In interview with Mail & Guardian, Peter Rorvik, the secretary general of the creative civil society organisation, Arterial Network, said it is a fundamental role of the artist to make us think. This year the National Arts Festival moves towards a programme that prompts artists to engage in material that unwraps the moral fibre of South Africa and that mirrors the good and ugly side of society. Simply put, the festival this year is not catering for a passive audience.
The festival puts satire and freedom of expression at the core of the programme. The Oxford dictionary defines satire as the “use of humour, irony, exaggeration, or ridicule to expose and criticise people’s stupidity or vices, particularly in the context of contemporary politics and other topical issues”. In The Satire as a Social Mirror, satire is defined as being helpful in “discussing serious social matters and asking questions that need to be asked”. Artists are challenged to hold a mirror up to the issues that affect Africans.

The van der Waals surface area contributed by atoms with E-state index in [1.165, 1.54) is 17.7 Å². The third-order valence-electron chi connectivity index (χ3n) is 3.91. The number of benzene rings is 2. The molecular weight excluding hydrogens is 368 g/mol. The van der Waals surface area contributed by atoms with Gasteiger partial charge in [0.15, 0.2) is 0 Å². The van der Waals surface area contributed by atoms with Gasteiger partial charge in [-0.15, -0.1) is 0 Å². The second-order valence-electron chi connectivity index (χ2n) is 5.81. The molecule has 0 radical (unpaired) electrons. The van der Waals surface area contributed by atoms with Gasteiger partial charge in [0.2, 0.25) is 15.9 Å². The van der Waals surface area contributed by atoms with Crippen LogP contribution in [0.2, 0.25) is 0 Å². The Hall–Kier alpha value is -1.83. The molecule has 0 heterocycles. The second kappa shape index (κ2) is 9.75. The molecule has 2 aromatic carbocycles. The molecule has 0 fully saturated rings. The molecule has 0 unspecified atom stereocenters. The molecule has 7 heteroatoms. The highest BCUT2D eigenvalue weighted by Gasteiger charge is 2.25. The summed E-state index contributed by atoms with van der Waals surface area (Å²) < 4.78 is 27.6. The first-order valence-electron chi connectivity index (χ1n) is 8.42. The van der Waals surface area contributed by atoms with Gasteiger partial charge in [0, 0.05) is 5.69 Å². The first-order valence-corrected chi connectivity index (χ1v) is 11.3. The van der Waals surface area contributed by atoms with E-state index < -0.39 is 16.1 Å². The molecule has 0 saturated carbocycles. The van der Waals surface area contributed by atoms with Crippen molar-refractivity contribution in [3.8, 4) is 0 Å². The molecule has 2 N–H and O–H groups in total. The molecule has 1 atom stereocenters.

“The arts need to challenge and provoke,” said Ismail Mahomed, the Festival’s Artistic Director in a press statement. “South Africa’s satirists, cartoonists, commentators and court jesters need, now more than ever, to be given the opportunity to be the public voice, the conscience, of the nation.”